Spondyloarthritis - Episode 7
John D. Reveille, MD, and Philip J. Mease, MD, discuss the historical perspective and standard of care in ankylosing spondylitis and how to assess response in psoriatic arthritis.
John D. Reveille, MD: As far as treatment is concerned, all we really had to offer these patients for so many years was nonsteroidal anti-inflammatory drugs. First aspirin, and then in the 1950s and 60s, drugs such as indomethacin and phenylbutazone came around, and then in the ‘70s and 80s, all the other nonsteroidals came out. In the early 1990s, we began to recognize that sulfasalazine was useful, and this was used especially, in peripheral spondylitis. It didn’t work so well for axial spondylitis or ankylosing spondylitis where the problem was in the spine, but in the peripheral joints it worked very well.
And then in about 2000, it became recognized that a new class of drugs called the TNF (tumor necrosis factor) blockers were also very effective in treating this disease. And so from 2000 onward, we’ve been using TNF blockers. And they’ve really helped a great deal to control some of the devastating features of ankylosing spondylitis, as well as axial spondyloarthritis. Only recently have other classes of drugs come to the forefront that are also showing great promise.
The current standard of care for the disease is, first of all, making an accurate diagnosis. B27 test alone isn’t enough. They also have to have positive imaging, either by standard X-rays in the case of ankylosing spondylitis or by MRI for non-radiographic axial spondyloarthritis. Once the diagnosis is made, the patient needs some education, what things to avoid or not to avoid. For example, tell a person just starting out in their professional lives to avoid a blue-collar job because we’ve shown that they tend to do worse, and more likely end up on disability. A white-collar job is preferable in that setting. We advocate an exercise program—at least a half hour a day, 5 days a week—that is very effective in not only maintaining functionality, but even decreasing pain. And then, we will start with nonsteroidals. Again, 50% can be controlled with that regimen alone. You want to take full anti-inflammatory doses. For the other 50% that don’t respond, usually if you’ve tried two different NSAIDs over a 6-week to 3-month period, we then will recommend—if in the case of persistent axial disease—a biologic agent, such as an anti-TNF blocker. The doses are a little different than we use with rheumatoid arthritis, but, again, that will control the majority of the rest of the patients.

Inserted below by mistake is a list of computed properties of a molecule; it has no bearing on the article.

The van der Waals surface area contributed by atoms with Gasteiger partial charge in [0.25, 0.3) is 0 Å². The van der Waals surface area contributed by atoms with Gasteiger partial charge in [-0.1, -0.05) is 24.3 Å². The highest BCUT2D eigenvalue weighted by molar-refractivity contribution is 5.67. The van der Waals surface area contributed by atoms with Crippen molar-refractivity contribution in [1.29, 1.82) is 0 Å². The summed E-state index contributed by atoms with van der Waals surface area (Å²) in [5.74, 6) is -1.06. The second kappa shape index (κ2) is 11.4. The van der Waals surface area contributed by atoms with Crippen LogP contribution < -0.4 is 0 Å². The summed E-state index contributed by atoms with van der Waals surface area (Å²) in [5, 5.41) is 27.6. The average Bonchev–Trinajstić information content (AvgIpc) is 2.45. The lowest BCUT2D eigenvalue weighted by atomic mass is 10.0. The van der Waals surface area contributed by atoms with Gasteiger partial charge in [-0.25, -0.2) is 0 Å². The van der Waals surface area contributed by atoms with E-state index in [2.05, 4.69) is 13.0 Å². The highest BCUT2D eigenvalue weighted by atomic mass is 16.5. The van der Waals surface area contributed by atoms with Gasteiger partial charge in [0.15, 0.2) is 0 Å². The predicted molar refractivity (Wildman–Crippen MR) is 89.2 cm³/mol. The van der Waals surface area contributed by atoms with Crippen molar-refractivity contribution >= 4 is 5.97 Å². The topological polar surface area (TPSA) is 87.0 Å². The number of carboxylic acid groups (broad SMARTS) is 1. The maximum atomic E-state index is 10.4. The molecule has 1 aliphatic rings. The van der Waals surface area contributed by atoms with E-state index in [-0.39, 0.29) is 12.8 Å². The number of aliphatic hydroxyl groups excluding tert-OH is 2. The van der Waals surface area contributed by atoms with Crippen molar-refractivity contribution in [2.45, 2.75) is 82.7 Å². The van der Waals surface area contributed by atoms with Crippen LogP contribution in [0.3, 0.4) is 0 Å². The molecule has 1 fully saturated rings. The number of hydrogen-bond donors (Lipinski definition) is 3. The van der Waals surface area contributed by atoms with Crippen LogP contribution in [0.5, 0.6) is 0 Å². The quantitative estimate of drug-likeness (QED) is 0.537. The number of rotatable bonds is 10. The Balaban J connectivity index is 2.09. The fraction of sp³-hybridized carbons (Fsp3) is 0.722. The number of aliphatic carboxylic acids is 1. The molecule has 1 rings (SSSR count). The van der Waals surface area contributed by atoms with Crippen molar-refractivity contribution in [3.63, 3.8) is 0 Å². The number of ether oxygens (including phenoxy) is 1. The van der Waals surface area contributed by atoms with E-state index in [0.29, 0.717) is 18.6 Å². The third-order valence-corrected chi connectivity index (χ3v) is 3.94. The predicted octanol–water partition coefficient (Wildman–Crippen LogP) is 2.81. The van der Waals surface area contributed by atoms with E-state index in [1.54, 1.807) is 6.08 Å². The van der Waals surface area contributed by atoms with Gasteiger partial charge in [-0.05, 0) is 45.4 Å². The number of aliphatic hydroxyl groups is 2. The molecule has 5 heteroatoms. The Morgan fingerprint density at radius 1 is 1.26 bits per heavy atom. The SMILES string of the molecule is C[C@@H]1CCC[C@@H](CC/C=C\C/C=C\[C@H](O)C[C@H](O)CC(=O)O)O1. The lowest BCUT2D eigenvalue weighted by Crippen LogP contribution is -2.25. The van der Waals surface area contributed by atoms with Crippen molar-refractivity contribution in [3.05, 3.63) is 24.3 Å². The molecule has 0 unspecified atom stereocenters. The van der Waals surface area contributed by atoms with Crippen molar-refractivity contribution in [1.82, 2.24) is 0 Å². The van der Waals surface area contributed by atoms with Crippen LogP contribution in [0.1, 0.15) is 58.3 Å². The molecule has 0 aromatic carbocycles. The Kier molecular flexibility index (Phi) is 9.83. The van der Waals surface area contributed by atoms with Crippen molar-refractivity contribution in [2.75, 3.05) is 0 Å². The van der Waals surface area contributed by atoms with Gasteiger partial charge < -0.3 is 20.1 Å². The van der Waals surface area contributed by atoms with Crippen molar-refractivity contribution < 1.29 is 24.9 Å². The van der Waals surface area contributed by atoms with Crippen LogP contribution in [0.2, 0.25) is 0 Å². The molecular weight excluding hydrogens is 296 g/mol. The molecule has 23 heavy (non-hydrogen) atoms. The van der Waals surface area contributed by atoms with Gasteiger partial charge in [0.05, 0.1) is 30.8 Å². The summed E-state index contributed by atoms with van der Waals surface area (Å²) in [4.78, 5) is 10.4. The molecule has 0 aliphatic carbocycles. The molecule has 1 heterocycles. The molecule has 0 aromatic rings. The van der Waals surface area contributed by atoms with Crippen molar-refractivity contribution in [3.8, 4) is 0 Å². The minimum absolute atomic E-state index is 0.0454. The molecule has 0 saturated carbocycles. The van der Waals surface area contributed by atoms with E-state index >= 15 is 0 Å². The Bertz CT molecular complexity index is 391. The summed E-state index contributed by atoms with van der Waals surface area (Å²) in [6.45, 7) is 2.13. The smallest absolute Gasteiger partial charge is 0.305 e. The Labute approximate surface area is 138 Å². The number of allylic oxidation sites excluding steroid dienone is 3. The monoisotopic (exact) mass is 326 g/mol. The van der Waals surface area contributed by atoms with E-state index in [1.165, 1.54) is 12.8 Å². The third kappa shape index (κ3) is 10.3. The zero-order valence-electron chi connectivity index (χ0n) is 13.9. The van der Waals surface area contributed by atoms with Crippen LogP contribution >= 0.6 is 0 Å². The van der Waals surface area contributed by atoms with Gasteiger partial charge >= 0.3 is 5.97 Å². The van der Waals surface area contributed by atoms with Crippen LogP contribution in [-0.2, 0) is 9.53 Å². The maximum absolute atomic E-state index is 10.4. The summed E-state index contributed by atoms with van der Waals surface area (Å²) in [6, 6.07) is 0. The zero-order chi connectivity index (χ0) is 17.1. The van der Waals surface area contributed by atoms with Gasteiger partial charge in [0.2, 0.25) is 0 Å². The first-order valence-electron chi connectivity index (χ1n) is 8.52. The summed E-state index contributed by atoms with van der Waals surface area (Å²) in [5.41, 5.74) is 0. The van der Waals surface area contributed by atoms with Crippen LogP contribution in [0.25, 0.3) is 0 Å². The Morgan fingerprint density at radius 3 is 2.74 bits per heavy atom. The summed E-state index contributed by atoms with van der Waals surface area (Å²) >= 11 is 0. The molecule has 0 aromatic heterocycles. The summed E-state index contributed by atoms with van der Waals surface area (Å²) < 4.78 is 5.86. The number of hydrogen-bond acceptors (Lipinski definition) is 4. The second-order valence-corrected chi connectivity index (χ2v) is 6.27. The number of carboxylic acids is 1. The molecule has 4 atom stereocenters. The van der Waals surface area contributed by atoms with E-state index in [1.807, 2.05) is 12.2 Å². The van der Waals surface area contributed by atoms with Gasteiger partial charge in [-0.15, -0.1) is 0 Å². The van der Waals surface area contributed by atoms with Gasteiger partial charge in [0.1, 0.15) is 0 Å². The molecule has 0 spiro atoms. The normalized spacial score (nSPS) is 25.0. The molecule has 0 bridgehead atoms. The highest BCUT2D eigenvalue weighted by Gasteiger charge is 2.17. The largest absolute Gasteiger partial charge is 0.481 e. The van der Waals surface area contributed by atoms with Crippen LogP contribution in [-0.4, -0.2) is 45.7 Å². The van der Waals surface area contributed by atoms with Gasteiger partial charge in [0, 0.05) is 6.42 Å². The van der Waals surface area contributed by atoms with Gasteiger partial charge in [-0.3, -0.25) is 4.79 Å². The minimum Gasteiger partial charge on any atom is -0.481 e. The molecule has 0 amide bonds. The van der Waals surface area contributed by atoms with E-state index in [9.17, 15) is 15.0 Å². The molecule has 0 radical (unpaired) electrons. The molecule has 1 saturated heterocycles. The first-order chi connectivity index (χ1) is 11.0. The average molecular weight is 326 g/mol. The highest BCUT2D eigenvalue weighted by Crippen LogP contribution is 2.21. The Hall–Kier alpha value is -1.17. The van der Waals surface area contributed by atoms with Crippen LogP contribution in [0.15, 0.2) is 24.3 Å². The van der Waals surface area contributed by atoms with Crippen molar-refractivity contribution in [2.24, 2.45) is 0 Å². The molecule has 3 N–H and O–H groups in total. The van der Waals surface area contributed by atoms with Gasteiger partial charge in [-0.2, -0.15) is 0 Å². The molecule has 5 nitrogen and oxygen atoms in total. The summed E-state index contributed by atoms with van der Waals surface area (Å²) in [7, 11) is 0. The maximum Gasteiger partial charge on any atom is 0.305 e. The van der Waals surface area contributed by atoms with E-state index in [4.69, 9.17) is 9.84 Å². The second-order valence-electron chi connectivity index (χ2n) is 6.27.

Philip J. Mease, MD: Psoriatic arthritis is a very heterogeneous disease with many clinical domains that may be present in a patient. And so it’s important to measure not only arthritis—as you typically would a rheumatoid arthritis patient with assessment—and a number of tender and swollen joints, but it’s important to also measure or assess enthesitis, dactylitis, spondylitis, and skin and nail disease at least as a rheumatologist—a gestalt about the skin and nails, even though the dermatologist is going to be more precisely assessing that particular area.
It’s also important to assess the patient’s joints totally. In rheumatoid arthritis, we can do a 28-joint count, and that’s enough. But, in psoriatic arthritis, oftentimes inflamed joints may be in the feet and ankles, and so it’s important when evaluating the patients to have them take their shoes off and actually assess the toes and the ankles.
In addition, we encourage you to develop some approach to assessing enthesitis. For example, pressing on the Achilles’ tendon insertion of the planter fascia insertion—where the inferior and superior tendon attaches to the patella—to assess for the presence of enthesitis. Look at the fingers and toes to see if dactylitis was present. The reason for that is that both dactylitis and enthesitis’ presence is a marker of more severe disease activity. And so you want to know if they’re present because it may change your strategy about treatment.
So, what we do is we assess all of these domains, and particularly taking into account the most severely involved ones, that guides our decision making about treatment. And it also guides how we assess the patients in follow up in clinic to see if they’re actually responding in terms of reduction of number of tender and swollen joints, reduction of enthesitis, reduction of dactylitis, reduction of spine pain, and reduction of skin and nail disease. And we have developed a criteria for minimal disease activity achievement, and this is something that we can now measure and use as a target for treatment in clinical practice.